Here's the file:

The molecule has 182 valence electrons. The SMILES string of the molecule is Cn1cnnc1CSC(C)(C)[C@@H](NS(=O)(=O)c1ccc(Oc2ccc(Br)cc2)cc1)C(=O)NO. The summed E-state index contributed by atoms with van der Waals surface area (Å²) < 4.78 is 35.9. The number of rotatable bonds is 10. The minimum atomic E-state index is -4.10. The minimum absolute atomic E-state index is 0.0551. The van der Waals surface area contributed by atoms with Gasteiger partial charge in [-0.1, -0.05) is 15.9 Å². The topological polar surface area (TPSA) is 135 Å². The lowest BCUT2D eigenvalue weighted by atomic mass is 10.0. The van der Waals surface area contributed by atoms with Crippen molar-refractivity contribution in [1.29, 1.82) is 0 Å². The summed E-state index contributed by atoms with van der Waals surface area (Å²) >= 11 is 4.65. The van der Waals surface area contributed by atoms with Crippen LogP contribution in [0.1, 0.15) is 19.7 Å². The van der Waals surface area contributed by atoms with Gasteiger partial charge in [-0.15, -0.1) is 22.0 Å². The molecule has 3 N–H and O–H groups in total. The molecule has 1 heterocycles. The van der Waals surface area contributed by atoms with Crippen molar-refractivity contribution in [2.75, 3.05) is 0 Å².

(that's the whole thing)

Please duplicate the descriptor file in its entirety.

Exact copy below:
The molecule has 182 valence electrons. The SMILES string of the molecule is Cn1cnnc1CSC(C)(C)[C@@H](NS(=O)(=O)c1ccc(Oc2ccc(Br)cc2)cc1)C(=O)NO. The summed E-state index contributed by atoms with van der Waals surface area (Å²) < 4.78 is 35.9. The number of rotatable bonds is 10. The minimum atomic E-state index is -4.10. The minimum absolute atomic E-state index is 0.0551. The van der Waals surface area contributed by atoms with Gasteiger partial charge in [-0.1, -0.05) is 15.9 Å². The topological polar surface area (TPSA) is 135 Å². The lowest BCUT2D eigenvalue weighted by atomic mass is 10.0. The van der Waals surface area contributed by atoms with Crippen molar-refractivity contribution in [1.29, 1.82) is 0 Å². The summed E-state index contributed by atoms with van der Waals surface area (Å²) >= 11 is 4.65. The van der Waals surface area contributed by atoms with Crippen LogP contribution in [0.1, 0.15) is 19.7 Å². The van der Waals surface area contributed by atoms with Gasteiger partial charge in [-0.15, -0.1) is 22.0 Å². The molecule has 3 N–H and O–H groups in total. The molecule has 1 heterocycles. The van der Waals surface area contributed by atoms with Crippen molar-refractivity contribution in [2.75, 3.05) is 0 Å².